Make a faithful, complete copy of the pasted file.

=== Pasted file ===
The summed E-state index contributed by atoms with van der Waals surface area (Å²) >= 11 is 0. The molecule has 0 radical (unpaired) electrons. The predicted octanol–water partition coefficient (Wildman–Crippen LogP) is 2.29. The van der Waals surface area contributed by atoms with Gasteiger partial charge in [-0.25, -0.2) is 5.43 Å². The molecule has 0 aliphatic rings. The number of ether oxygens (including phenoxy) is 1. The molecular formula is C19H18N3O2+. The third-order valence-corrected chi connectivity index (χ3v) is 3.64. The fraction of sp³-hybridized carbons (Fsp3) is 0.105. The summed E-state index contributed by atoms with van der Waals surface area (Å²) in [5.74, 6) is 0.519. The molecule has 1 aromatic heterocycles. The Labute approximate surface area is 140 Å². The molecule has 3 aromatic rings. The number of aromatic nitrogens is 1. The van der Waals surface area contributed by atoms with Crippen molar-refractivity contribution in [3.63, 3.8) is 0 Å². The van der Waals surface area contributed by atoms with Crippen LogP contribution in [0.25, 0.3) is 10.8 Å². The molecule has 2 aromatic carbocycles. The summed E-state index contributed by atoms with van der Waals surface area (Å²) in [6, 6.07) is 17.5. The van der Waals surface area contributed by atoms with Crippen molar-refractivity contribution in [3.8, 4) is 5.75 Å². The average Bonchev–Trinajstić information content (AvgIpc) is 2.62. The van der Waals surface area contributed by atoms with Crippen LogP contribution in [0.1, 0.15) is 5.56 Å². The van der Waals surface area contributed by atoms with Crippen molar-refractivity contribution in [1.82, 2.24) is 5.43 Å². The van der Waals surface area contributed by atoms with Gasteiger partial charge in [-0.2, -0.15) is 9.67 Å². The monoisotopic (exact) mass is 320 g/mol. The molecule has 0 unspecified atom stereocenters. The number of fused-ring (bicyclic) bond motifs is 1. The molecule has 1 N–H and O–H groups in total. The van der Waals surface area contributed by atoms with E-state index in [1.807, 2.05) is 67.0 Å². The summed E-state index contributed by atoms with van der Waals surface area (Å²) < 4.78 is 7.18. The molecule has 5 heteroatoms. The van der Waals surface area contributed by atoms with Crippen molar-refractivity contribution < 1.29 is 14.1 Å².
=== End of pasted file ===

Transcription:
The summed E-state index contributed by atoms with van der Waals surface area (Å²) >= 11 is 0. The molecule has 0 radical (unpaired) electrons. The predicted octanol–water partition coefficient (Wildman–Crippen LogP) is 2.29. The van der Waals surface area contributed by atoms with Gasteiger partial charge in [-0.25, -0.2) is 5.43 Å². The molecule has 0 aliphatic rings. The number of ether oxygens (including phenoxy) is 1. The molecular formula is C19H18N3O2+. The third-order valence-corrected chi connectivity index (χ3v) is 3.64. The fraction of sp³-hybridized carbons (Fsp3) is 0.105. The summed E-state index contributed by atoms with van der Waals surface area (Å²) in [5.74, 6) is 0.519. The molecule has 1 aromatic heterocycles. The Labute approximate surface area is 140 Å². The molecule has 3 aromatic rings. The number of aromatic nitrogens is 1. The van der Waals surface area contributed by atoms with Crippen molar-refractivity contribution in [3.63, 3.8) is 0 Å². The van der Waals surface area contributed by atoms with Crippen LogP contribution in [0.25, 0.3) is 10.8 Å². The molecule has 2 aromatic carbocycles. The summed E-state index contributed by atoms with van der Waals surface area (Å²) in [6, 6.07) is 17.5. The van der Waals surface area contributed by atoms with Crippen molar-refractivity contribution in [3.8, 4) is 5.75 Å². The average Bonchev–Trinajstić information content (AvgIpc) is 2.62. The van der Waals surface area contributed by atoms with Crippen LogP contribution in [0.1, 0.15) is 5.56 Å². The van der Waals surface area contributed by atoms with Crippen molar-refractivity contribution in [1.82, 2.24) is 5.43 Å². The van der Waals surface area contributed by atoms with Gasteiger partial charge in [-0.2, -0.15) is 9.67 Å². The monoisotopic (exact) mass is 320 g/mol. The molecule has 0 unspecified atom stereocenters. The number of fused-ring (bicyclic) bond motifs is 1. The molecule has 1 N–H and O–H groups in total. The van der Waals surface area contributed by atoms with E-state index in [1.807, 2.05) is 67.0 Å². The summed E-state index contributed by atoms with van der Waals surface area (Å²) < 4.78 is 7.18. The molecule has 5 heteroatoms. The van der Waals surface area contributed by atoms with Crippen molar-refractivity contribution < 1.29 is 14.1 Å².